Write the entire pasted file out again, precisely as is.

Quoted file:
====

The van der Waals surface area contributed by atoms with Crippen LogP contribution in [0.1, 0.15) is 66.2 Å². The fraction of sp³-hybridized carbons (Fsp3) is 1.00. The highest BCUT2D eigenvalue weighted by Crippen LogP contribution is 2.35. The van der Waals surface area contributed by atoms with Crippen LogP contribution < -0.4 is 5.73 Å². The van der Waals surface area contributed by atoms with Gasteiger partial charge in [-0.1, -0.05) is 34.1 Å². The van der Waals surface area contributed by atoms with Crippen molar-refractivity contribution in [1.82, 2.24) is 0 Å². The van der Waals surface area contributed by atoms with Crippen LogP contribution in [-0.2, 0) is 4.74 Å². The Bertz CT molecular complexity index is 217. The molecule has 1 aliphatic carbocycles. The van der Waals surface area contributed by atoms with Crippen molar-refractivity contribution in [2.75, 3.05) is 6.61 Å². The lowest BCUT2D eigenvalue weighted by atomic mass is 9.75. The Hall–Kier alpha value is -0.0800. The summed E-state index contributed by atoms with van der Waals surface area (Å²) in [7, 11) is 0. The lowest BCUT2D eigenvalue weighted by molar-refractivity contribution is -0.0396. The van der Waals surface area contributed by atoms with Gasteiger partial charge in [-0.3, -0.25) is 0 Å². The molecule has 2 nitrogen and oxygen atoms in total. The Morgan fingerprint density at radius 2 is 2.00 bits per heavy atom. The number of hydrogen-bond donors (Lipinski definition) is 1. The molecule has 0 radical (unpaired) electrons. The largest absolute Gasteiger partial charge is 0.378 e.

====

The van der Waals surface area contributed by atoms with Crippen LogP contribution in [0.1, 0.15) is 66.2 Å². The fraction of sp³-hybridized carbons (Fsp3) is 1.00. The highest BCUT2D eigenvalue weighted by Crippen LogP contribution is 2.35. The van der Waals surface area contributed by atoms with Crippen LogP contribution < -0.4 is 5.73 Å². The van der Waals surface area contributed by atoms with Gasteiger partial charge in [-0.1, -0.05) is 34.1 Å². The van der Waals surface area contributed by atoms with Crippen molar-refractivity contribution in [1.82, 2.24) is 0 Å². The van der Waals surface area contributed by atoms with Crippen LogP contribution in [-0.2, 0) is 4.74 Å². The Bertz CT molecular complexity index is 217. The molecule has 1 aliphatic carbocycles. The van der Waals surface area contributed by atoms with Crippen molar-refractivity contribution in [2.75, 3.05) is 6.61 Å². The lowest BCUT2D eigenvalue weighted by atomic mass is 9.75. The Hall–Kier alpha value is -0.0800. The summed E-state index contributed by atoms with van der Waals surface area (Å²) in [7, 11) is 0. The lowest BCUT2D eigenvalue weighted by molar-refractivity contribution is -0.0396. The van der Waals surface area contributed by atoms with Gasteiger partial charge in [-0.3, -0.25) is 0 Å². The molecule has 2 nitrogen and oxygen atoms in total. The Morgan fingerprint density at radius 2 is 2.00 bits per heavy atom. The number of hydrogen-bond donors (Lipinski definition) is 1. The molecule has 0 radical (unpaired) electrons. The largest absolute Gasteiger partial charge is 0.378 e.